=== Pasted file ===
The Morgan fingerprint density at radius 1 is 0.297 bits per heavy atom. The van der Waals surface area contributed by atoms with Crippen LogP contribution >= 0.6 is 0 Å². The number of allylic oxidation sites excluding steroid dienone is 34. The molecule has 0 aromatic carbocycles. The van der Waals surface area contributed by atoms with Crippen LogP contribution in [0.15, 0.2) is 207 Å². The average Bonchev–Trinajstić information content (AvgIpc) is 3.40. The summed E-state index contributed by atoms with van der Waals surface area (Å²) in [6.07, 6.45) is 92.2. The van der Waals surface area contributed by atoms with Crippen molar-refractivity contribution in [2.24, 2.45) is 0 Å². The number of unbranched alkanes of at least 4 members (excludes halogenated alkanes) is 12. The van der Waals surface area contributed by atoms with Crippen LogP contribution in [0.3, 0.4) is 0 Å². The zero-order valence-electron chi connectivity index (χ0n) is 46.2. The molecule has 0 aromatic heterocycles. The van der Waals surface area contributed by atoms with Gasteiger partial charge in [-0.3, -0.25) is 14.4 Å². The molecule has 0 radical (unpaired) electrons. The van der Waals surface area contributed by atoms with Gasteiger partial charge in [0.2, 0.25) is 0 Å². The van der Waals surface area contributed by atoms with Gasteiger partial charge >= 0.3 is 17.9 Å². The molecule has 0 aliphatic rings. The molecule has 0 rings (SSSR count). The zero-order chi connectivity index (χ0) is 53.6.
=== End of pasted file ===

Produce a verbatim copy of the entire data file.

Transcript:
The Morgan fingerprint density at radius 1 is 0.297 bits per heavy atom. The van der Waals surface area contributed by atoms with Crippen LogP contribution >= 0.6 is 0 Å². The number of allylic oxidation sites excluding steroid dienone is 34. The molecule has 0 aromatic carbocycles. The van der Waals surface area contributed by atoms with Crippen LogP contribution in [0.15, 0.2) is 207 Å². The average Bonchev–Trinajstić information content (AvgIpc) is 3.40. The summed E-state index contributed by atoms with van der Waals surface area (Å²) in [6.07, 6.45) is 92.2. The van der Waals surface area contributed by atoms with Crippen molar-refractivity contribution in [2.24, 2.45) is 0 Å². The number of unbranched alkanes of at least 4 members (excludes halogenated alkanes) is 12. The van der Waals surface area contributed by atoms with Crippen LogP contribution in [0.3, 0.4) is 0 Å². The zero-order valence-electron chi connectivity index (χ0n) is 46.2. The molecule has 0 aromatic heterocycles. The van der Waals surface area contributed by atoms with Gasteiger partial charge in [-0.3, -0.25) is 14.4 Å². The molecule has 0 radical (unpaired) electrons. The van der Waals surface area contributed by atoms with Gasteiger partial charge in [0.2, 0.25) is 0 Å². The van der Waals surface area contributed by atoms with Gasteiger partial charge >= 0.3 is 17.9 Å². The molecule has 0 aliphatic rings. The molecule has 0 rings (SSSR count). The zero-order chi connectivity index (χ0) is 53.6.